A few days ago
Innovater Jill

What can I do to go to a regular physics and calculus class?

I’m currently in fundamental physics. I really dislike the class. We have gone over simple scalar and vector equations for two months. I taught myself up to integrational calculus, so I could keep up with a regular physics class.

I’m working on a physics problem with finding the acceleration on top of a parabola. I need to use calculus for this. I also want to do a problem using Theory of Relativity and Loretz (sp?) Transformation equations.

Is there anything else I can do to further my chances of going into a calculus and regular physics? I’m currently in Geometry for a math class and in 11th grade.

Thanks for your input. It is greatly appreciated.

Top 1 Answers
A few days ago

Favorite Answer

Talk to your teacher, especially if he/she teaches the other class. The point is learning the concept, rather than an equation, but your teacher should be able to help you, either learn the difference between classes (and whether you probably can jump or help focus your independent study).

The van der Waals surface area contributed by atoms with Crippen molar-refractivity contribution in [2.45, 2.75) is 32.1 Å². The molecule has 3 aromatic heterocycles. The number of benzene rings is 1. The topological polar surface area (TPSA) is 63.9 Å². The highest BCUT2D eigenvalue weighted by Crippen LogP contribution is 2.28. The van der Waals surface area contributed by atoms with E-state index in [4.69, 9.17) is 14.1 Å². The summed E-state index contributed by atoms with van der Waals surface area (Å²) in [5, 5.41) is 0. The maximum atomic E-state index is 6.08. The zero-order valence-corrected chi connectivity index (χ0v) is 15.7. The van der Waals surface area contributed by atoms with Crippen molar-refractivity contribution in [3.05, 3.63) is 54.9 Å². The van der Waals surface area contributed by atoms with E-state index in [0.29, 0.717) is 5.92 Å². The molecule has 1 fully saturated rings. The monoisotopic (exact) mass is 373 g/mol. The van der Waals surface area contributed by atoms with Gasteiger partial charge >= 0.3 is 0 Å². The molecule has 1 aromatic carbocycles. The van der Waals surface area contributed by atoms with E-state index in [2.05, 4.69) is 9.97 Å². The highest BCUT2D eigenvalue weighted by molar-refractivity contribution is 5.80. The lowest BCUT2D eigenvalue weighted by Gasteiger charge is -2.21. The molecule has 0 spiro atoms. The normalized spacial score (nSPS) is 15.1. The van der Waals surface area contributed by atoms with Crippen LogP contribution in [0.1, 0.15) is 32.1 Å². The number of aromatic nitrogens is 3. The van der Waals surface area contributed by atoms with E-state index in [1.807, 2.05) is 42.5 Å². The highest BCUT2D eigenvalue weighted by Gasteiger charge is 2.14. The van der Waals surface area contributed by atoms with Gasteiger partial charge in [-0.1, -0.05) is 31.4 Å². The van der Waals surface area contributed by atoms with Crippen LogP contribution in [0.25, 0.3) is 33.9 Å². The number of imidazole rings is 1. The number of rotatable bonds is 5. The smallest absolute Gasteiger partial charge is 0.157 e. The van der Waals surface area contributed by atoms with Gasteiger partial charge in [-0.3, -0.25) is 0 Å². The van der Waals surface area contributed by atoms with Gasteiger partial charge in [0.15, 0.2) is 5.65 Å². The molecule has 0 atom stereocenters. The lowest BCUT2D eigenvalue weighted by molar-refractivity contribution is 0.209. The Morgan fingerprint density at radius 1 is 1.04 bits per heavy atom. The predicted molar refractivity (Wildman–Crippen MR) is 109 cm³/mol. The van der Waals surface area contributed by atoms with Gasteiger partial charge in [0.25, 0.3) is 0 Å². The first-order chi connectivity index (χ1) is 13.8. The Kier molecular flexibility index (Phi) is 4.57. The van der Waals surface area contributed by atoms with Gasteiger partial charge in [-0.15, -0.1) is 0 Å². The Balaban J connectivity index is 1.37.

Then you might want to talk to your guidance counselor at school. If you are in geometry, you might want to add another math class at the semester to catch up with other college bound students at the semester. Or see if you can prove you can test out of the material (better have As). Another option might be taking a class by correspondence or at a local college. If your parents can financially handle it, it could give you more time to get in more classes.

But make sure you aren’t skipping things you find boring, there’s a reason geometry is before calculus (logic and proofs are fundamental to higher math).

Also be sure to interact with your teachers in a positive manner. Teachers love students that want to learn more, and can likely give suggestions better suited to the options at your school.

As for Lorentz Transformations and QM – there are great books on the topics, and I suggest reading some of those. Knowing all of math – especially recognizing equivalences to other expressions (Taylor’s Series for example) is one of the harder parts of QM, especially since the old log math tricks tend not to be taught today with calculators in the classroom.